What is the western perspective of China? The country of Mao Tse Tung, communism, questionable practices with regards to human rights, a country developing to become one of the most powerful in the world.
Having travelled to China several times, from a western perspective, China is a country of contradictions that makes it challenging for us to fully understand life in modern China.
A trip to China opens our eyes to the industrialized, ultra-modern and efficient country that China is today. As a tourist we most often go looking for China’s past- visiting the Great Wall and the Forbidden City are certainly on most travel agendas, but it is the amazing modern cities that are the real China of today.
In October 2014, I was invited by the Szechuan Provincial People’s Association for Friendship with Foreign Countries Tourism to bring a delegation to Chengdu to participate in the 11th International Tourism and Cultural Promotion Conference. Chengdu is Winnipeg’s sister city, but the ties between the two cities in recent years have been almost non-existent. My travel partners were Helen Wang, editor of the Manitoba Chinese Tribune, and Gerald Flood, retired comment editor for the Free Press. We had invited representatives from both the city and province to join us, including Travel Manitoba, but there was little interest. This was very disappointing as there is the potential for great tourism and business opportunities between our two cities. Delegates from countries around the world participated in the tourism conference and presentations were made by groups from the Netherlands, Poland, Germany, Singapore, Israel, Australia and India, encouraging travel between their countries and Chengdu. It was unfortunate we had no support from the city or the province so that we could encourage greater travel and understanding between our two cities.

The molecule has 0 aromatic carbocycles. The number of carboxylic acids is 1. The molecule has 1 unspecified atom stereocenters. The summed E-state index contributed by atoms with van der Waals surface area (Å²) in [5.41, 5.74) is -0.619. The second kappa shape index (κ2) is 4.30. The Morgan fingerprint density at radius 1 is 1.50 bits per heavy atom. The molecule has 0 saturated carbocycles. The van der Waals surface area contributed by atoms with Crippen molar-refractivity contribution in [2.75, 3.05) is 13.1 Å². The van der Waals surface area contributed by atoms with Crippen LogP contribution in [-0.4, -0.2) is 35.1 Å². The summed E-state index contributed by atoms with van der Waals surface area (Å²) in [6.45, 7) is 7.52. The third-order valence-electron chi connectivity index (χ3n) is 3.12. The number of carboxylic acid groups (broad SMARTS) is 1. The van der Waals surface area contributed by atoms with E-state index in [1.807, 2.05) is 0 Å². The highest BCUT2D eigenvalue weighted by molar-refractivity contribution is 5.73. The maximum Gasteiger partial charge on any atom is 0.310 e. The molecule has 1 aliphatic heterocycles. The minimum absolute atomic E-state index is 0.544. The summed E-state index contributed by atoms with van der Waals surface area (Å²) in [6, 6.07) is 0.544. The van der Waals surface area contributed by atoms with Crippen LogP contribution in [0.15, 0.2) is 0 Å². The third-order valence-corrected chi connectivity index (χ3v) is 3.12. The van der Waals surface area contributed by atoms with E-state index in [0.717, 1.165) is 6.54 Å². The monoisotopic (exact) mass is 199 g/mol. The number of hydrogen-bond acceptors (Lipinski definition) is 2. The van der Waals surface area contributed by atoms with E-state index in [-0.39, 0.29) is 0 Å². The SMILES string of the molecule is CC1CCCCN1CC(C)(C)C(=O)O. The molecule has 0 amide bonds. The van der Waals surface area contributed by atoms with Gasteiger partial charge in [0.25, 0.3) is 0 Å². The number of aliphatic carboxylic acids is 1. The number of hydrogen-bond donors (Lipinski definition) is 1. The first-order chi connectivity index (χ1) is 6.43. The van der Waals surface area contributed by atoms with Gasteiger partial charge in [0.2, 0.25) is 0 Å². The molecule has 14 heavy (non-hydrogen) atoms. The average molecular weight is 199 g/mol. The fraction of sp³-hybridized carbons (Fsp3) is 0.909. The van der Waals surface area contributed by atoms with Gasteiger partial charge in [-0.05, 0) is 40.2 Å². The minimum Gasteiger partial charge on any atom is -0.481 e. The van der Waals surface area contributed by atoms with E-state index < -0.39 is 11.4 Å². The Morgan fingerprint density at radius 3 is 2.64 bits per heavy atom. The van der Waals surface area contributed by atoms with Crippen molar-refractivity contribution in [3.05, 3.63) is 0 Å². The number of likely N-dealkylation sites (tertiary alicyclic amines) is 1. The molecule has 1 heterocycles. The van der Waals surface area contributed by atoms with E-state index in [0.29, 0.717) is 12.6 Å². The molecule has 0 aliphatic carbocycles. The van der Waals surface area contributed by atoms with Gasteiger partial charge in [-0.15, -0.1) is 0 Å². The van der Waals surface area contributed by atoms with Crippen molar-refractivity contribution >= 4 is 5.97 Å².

In an age of global citizenship it is vitally important that we as Winnipeggers are connected to the global community so that we have a greater understanding of the world. There are many differences between Winnipeg and Chengdu, but there are also many similarities. The panda is the symbol for Chengdu as the polar bear is for Winnipeg. Like Winnipeg, Chengdu located on a flood plain. More than two thousand years ago, engineers, realizing that damming the river proved ineffective, developed a system similar to our Floodway to divert water through the city which could then be used for irrigation purposes in the dry season. An incredible feat of engineering and also a UNESCO World Heritage Site, Chengdu’s river diversion (The Dujiangyan Irrigation System) is incredible to see. Chengdu is the capital of Szechuan province, but with its regional population of approx. 14 million people it is substantially larger than Winnipeg. Chengdu is located in central China, as Winnipeg is located in central Canada. It is our similarities that give us a common understanding and exploring our differences that help us gain a greater understanding of both our cultures.
Our Chengdu hosts met us at the airport and took care of our every need for six days. First impressions of Chengdu are that of an ultra-modern metropolis. The airport has at least 177 gates, dwarfing Winnipeg’s airport. Buildings seem to rise in Chengdu overnight. A new suburb is being planned and should be completed in the next five years, home to over 7 million people! In 2009 a major earthquake hit the area outside of Chengdu, killing over 60,000 people. With the aid of the city of Shanghai, the city has been rebuilt so that few traces of the earthquake remain. Chengdu’s subway, begun in the last few years has two major lines with several more to be completed in the next two years We were told that there is more heavy equipment to create subway tunnels in Chengdu than in the all other cities on Earth combined. Rapid transit is a reality in Chengdu that is planned and built within a very short period of time, granted with such a huge population rapid transportation is a major priority for the city.